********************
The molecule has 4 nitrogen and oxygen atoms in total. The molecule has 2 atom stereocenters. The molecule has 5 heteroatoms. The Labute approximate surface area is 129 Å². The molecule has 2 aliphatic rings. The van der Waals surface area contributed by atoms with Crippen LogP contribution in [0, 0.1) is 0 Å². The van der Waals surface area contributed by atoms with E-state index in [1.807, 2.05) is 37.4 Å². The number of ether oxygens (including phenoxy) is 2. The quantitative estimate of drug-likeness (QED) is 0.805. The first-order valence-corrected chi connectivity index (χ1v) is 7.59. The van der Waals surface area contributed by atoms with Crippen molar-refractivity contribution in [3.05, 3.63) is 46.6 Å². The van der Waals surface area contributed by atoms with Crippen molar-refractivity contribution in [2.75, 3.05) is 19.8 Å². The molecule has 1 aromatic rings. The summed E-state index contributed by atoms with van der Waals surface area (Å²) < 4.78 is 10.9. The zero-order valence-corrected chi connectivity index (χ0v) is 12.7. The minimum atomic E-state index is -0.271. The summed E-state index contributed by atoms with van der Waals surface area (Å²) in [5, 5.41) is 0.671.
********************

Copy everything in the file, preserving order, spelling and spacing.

The molecule has 4 nitrogen and oxygen atoms in total. The molecule has 2 atom stereocenters. The molecule has 5 heteroatoms. The Labute approximate surface area is 129 Å². The molecule has 2 aliphatic rings. The van der Waals surface area contributed by atoms with Crippen LogP contribution in [0, 0.1) is 0 Å². The van der Waals surface area contributed by atoms with E-state index in [1.807, 2.05) is 37.4 Å². The number of ether oxygens (including phenoxy) is 2. The quantitative estimate of drug-likeness (QED) is 0.805. The first-order valence-corrected chi connectivity index (χ1v) is 7.59. The van der Waals surface area contributed by atoms with Crippen molar-refractivity contribution in [3.05, 3.63) is 46.6 Å². The van der Waals surface area contributed by atoms with Crippen molar-refractivity contribution in [2.75, 3.05) is 19.8 Å². The molecule has 1 aromatic rings. The summed E-state index contributed by atoms with van der Waals surface area (Å²) < 4.78 is 10.9. The zero-order valence-corrected chi connectivity index (χ0v) is 12.7. The minimum atomic E-state index is -0.271. The summed E-state index contributed by atoms with van der Waals surface area (Å²) in [5, 5.41) is 0.671.